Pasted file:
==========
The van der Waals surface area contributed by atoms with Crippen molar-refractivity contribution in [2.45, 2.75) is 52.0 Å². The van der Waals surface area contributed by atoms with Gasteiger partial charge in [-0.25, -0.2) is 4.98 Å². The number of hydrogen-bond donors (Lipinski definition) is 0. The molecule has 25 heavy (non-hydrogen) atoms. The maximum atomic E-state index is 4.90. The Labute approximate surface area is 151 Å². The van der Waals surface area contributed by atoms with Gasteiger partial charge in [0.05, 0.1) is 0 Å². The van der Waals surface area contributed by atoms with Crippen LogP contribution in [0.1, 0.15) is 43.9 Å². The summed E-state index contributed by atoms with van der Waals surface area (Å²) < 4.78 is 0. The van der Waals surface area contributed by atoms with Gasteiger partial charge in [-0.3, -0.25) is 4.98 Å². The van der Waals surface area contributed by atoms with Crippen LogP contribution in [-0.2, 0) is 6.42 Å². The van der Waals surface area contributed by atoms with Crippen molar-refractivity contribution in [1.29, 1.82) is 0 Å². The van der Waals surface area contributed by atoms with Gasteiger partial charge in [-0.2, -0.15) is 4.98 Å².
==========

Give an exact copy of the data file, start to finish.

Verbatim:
The van der Waals surface area contributed by atoms with Crippen molar-refractivity contribution in [2.45, 2.75) is 52.0 Å². The van der Waals surface area contributed by atoms with Gasteiger partial charge in [-0.25, -0.2) is 4.98 Å². The number of hydrogen-bond donors (Lipinski definition) is 0. The molecule has 25 heavy (non-hydrogen) atoms. The maximum atomic E-state index is 4.90. The Labute approximate surface area is 151 Å². The van der Waals surface area contributed by atoms with Gasteiger partial charge in [0.05, 0.1) is 0 Å². The van der Waals surface area contributed by atoms with Crippen LogP contribution in [0.1, 0.15) is 43.9 Å². The summed E-state index contributed by atoms with van der Waals surface area (Å²) < 4.78 is 0. The van der Waals surface area contributed by atoms with Gasteiger partial charge in [-0.3, -0.25) is 4.98 Å². The van der Waals surface area contributed by atoms with Crippen LogP contribution in [-0.2, 0) is 6.42 Å². The van der Waals surface area contributed by atoms with Crippen molar-refractivity contribution in [1.29, 1.82) is 0 Å². The van der Waals surface area contributed by atoms with Gasteiger partial charge in [-0.2, -0.15) is 4.98 Å².